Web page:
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Plos One : Describing the Relationship Between Cat Bites and Human Depression Using Data from an Electronic Health Record, Volume 8

By Hausberger, Martine

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Book Id: WPLBN0003946409
Format Type: PDF eBook :
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Reproduction Date: 2015

Title: Plos One : Describing the Relationship Between Cat Bites and Human Depression Using Data from an Electronic Health Record, Volume 8  
Author: Hausberger, Martine
Volume: Volume 8
Language: English
Subject: Journals, Science, Medical Science
Collections: Periodicals: Journal and Magazine Collection
Historic
Publication Date:
Publisher: Plos

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Hausberger, M. (n.d.). Plos One : Describing the Relationship Between Cat Bites and Human Depression Using Data from an Electronic Health Record, Volume 8. Retrieved from http://worldebookfair.com/


Description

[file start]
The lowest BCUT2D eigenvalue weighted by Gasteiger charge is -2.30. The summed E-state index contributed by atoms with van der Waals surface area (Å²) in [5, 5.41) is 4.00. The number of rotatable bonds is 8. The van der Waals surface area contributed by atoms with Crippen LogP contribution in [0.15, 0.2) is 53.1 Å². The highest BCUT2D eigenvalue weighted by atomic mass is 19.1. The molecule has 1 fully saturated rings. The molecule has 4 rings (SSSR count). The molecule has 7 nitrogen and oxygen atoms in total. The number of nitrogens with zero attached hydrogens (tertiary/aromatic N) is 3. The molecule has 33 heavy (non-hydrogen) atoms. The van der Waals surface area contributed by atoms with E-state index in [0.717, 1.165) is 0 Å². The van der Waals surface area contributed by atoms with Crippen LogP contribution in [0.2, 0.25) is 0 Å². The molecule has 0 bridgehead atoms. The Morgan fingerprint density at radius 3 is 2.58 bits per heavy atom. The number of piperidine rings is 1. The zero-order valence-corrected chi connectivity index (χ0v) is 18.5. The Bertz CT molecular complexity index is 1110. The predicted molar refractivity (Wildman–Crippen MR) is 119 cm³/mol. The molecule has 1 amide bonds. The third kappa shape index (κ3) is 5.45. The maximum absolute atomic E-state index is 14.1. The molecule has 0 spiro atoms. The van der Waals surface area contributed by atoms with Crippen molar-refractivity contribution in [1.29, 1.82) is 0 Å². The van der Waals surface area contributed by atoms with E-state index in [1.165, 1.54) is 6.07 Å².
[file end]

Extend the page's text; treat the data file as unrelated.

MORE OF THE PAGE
Description : Data mining approaches have been increasingly applied to the electronic health record and have led to the discovery of numerous clinical associations. Recent data mining studies have suggested a potential association between cat bites and human depression. To explore this possible association in more detail we first used administrative diagnosis codes to identify patients with either depression or bites, drawn from a population of 1.3 million patients. We then conducted a manual chart review in the electronic health record of all patients with a code for a bite to accurately determine which were from cats or dogs. Overall there were 750 patients with cat bites, 1,108 with dog bites, and approximately 117,000 patients with depression. Depression was found in 41.3% of patients with cat bites and 28.7% of those with dog bites. Furthermore, 85.5% of those with both cat bites and depression were women, compared to 64.5% of those with dog bites and depression. The probability of a woman being diagnosed with depression at some point in her life if she presented to our health system with a cat bite was 47.0%, compared to 24.2% of men presenting with a similar bite. The high proportion of depression in patients who had cat bites, especially among women, suggests that screening for depression could be appropriate in patients who present to a clinical provider with a cat bite. Additionally, while no causative link is known to explain this association, there is growing evidence to suggest that the relationship between cats and human mental illness, such as depression, warrants further investigation.

 

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